Stemming from the public response to the removal of her text “There are Black People in the Future” from Professor Jon Rubin‘s “The Last Billboard” project, Professor Alisha Wormsley will run a new artwork-in-residence grant program.
The program—funded by The Heinz Endowments with project management and staff support from the Office of Public Art—will provide 10 microgrants of $1,200 for artists, teachers and community members to implement their proposals, with additional funds available on a case-by-case basis. The application specifies that the residency “will focus on the predominantly Black and African-American neighborhoods proximal to the artwork’s former location that have been most directly affected by the rapid transformation of East Liberty and the social, cultural, and physical displacement that community members have experienced” and applicants should live or work in East Liberty, Bloomfield, Garfield, Larimer or Homewood.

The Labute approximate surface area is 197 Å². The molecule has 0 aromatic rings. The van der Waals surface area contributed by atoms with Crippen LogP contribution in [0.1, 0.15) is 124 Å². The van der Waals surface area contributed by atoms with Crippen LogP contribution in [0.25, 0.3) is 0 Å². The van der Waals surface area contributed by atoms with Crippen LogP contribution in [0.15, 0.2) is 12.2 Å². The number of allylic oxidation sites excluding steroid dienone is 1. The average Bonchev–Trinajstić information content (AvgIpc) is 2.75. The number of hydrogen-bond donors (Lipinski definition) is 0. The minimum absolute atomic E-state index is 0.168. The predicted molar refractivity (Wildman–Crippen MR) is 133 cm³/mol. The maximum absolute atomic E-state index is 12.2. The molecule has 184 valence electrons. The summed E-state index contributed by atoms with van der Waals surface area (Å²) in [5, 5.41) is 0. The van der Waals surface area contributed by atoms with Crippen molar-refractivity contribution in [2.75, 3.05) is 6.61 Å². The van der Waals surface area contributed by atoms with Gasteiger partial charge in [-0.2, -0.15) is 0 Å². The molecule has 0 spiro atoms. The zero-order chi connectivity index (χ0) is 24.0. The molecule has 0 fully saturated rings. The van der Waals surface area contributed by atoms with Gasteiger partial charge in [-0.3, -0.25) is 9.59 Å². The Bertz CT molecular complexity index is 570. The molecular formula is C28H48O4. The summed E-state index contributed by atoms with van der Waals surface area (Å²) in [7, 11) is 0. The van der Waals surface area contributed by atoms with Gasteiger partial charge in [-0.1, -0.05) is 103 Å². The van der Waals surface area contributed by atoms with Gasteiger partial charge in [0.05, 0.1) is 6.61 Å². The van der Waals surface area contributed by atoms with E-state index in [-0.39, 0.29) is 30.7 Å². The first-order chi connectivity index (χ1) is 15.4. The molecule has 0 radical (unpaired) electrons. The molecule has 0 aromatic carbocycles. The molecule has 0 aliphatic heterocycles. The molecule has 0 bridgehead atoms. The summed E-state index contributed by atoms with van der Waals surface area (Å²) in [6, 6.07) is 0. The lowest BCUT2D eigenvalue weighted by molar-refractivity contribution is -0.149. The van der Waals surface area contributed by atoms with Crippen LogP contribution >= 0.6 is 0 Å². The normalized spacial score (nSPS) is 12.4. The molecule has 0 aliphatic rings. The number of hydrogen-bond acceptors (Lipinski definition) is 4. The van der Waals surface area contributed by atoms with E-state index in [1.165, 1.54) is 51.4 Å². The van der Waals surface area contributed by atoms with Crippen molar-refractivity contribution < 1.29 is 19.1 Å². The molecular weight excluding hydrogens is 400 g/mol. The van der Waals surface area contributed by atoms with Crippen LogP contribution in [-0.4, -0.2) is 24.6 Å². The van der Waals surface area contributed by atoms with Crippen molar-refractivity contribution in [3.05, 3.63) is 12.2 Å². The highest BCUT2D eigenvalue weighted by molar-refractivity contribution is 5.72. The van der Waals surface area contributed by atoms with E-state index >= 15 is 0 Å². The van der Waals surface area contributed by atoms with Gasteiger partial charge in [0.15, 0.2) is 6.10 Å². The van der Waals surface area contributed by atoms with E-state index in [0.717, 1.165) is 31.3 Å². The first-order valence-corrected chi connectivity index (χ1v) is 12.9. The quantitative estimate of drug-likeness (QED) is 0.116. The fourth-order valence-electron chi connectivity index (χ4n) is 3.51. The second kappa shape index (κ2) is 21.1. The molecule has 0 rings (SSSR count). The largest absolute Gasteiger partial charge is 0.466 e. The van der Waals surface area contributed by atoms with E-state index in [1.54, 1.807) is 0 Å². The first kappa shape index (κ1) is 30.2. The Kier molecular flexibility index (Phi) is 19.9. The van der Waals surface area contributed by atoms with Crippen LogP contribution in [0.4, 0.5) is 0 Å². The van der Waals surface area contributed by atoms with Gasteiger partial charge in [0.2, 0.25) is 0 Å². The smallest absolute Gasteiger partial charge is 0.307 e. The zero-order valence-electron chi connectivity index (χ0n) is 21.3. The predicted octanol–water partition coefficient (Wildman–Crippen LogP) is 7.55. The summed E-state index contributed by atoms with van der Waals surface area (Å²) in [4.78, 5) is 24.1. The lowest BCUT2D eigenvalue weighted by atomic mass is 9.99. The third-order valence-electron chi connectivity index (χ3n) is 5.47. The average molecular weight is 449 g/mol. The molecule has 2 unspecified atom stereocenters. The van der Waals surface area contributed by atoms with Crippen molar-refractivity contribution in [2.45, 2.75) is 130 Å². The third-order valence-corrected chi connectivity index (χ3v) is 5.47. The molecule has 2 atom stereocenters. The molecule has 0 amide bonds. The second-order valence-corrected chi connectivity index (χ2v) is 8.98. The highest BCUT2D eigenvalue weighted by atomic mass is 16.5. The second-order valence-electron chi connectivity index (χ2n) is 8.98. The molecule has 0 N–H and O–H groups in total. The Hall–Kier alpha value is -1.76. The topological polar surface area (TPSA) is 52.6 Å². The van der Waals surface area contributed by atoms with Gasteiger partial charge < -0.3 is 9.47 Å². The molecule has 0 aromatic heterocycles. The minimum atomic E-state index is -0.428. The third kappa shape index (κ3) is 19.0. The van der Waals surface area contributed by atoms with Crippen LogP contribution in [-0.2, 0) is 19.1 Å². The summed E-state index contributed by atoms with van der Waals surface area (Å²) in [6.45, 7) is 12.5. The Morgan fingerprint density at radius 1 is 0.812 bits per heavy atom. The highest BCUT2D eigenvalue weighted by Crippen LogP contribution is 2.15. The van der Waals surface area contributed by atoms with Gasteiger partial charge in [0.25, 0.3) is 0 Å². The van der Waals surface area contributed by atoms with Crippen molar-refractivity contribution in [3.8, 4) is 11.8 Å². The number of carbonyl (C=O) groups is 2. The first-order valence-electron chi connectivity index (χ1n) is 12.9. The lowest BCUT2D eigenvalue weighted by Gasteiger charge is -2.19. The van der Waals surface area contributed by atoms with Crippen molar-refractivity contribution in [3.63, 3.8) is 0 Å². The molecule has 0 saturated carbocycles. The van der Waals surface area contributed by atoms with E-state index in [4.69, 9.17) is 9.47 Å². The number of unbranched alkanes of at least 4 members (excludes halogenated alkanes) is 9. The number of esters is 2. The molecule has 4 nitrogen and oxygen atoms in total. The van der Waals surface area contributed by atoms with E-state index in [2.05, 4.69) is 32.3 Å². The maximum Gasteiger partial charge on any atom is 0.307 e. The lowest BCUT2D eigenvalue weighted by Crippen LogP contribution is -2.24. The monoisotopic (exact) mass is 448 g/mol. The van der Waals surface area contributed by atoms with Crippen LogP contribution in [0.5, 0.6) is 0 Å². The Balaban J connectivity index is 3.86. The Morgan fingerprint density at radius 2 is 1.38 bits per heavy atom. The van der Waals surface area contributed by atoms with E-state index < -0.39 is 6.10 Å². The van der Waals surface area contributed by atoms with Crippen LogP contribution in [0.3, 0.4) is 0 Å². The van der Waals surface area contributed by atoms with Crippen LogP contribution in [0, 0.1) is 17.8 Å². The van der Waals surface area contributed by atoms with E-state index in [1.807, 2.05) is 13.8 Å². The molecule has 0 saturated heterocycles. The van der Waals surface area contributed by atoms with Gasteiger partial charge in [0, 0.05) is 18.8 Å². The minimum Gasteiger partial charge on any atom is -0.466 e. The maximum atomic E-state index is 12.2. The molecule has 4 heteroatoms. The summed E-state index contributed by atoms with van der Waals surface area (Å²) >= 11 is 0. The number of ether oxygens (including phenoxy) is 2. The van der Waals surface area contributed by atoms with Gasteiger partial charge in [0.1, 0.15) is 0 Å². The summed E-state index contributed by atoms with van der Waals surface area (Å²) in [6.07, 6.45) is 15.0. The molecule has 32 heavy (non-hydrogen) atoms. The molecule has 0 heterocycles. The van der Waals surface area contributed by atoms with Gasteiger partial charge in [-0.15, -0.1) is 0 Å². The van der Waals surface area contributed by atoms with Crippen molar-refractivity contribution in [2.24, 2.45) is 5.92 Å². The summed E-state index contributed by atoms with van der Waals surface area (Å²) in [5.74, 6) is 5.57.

“I realized how much of a privilege it is to simply decide what you want,” says Professor Wormsley. “I want to give that to this community. They didn’t ask for the text. But they protested its removal and many have asked for the text to return in another form. I hope through this residency the community has time to process and share their feelings on the work.”
Applications are due February 11, 2019.